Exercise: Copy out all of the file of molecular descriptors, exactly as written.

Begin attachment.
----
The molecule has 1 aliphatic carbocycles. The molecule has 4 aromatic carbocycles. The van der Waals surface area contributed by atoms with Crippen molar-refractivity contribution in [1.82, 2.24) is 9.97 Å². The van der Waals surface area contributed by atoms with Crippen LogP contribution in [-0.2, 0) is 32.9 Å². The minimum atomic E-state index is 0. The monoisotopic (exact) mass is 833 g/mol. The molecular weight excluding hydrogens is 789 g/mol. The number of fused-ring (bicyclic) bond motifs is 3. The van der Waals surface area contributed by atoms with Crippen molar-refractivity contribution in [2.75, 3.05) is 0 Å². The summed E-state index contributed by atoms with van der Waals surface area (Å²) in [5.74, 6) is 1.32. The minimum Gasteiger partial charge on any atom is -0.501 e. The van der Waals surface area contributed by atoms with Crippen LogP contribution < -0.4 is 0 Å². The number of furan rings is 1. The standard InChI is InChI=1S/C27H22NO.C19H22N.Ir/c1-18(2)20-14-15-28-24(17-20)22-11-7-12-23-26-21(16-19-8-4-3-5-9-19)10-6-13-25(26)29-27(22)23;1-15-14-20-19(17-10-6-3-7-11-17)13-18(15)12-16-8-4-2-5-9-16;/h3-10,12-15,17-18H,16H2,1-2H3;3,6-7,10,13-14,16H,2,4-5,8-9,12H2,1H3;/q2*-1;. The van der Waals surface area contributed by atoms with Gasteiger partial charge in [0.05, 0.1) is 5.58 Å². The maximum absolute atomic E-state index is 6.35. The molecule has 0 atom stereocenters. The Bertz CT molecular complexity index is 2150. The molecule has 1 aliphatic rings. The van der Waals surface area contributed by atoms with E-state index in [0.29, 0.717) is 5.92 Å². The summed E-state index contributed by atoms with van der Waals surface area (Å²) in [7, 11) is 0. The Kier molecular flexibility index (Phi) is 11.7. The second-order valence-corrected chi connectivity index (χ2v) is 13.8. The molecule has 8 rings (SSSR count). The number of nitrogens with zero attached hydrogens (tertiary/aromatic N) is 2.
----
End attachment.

The molecule has 1 aliphatic carbocycles. The molecule has 4 aromatic carbocycles. The van der Waals surface area contributed by atoms with Crippen molar-refractivity contribution in [1.82, 2.24) is 9.97 Å². The van der Waals surface area contributed by atoms with Crippen LogP contribution in [-0.2, 0) is 32.9 Å². The minimum atomic E-state index is 0. The monoisotopic (exact) mass is 833 g/mol. The molecular weight excluding hydrogens is 789 g/mol. The number of fused-ring (bicyclic) bond motifs is 3. The van der Waals surface area contributed by atoms with Crippen molar-refractivity contribution in [2.75, 3.05) is 0 Å². The summed E-state index contributed by atoms with van der Waals surface area (Å²) in [5.74, 6) is 1.32. The minimum Gasteiger partial charge on any atom is -0.501 e. The van der Waals surface area contributed by atoms with Crippen LogP contribution < -0.4 is 0 Å². The number of furan rings is 1. The standard InChI is InChI=1S/C27H22NO.C19H22N.Ir/c1-18(2)20-14-15-28-24(17-20)22-11-7-12-23-26-21(16-19-8-4-3-5-9-19)10-6-13-25(26)29-27(22)23;1-15-14-20-19(17-10-6-3-7-11-17)13-18(15)12-16-8-4-2-5-9-16;/h3-10,12-15,17-18H,16H2,1-2H3;3,6-7,10,13-14,16H,2,4-5,8-9,12H2,1H3;/q2*-1;. The van der Waals surface area contributed by atoms with Gasteiger partial charge in [0.05, 0.1) is 5.58 Å². The maximum absolute atomic E-state index is 6.35. The molecule has 0 atom stereocenters. The Bertz CT molecular complexity index is 2150. The molecule has 1 aliphatic rings. The van der Waals surface area contributed by atoms with E-state index in [0.29, 0.717) is 5.92 Å². The summed E-state index contributed by atoms with van der Waals surface area (Å²) in [7, 11) is 0. The Kier molecular flexibility index (Phi) is 11.7. The second-order valence-corrected chi connectivity index (χ2v) is 13.8. The molecule has 8 rings (SSSR count). The number of nitrogens with zero attached hydrogens (tertiary/aromatic N) is 2.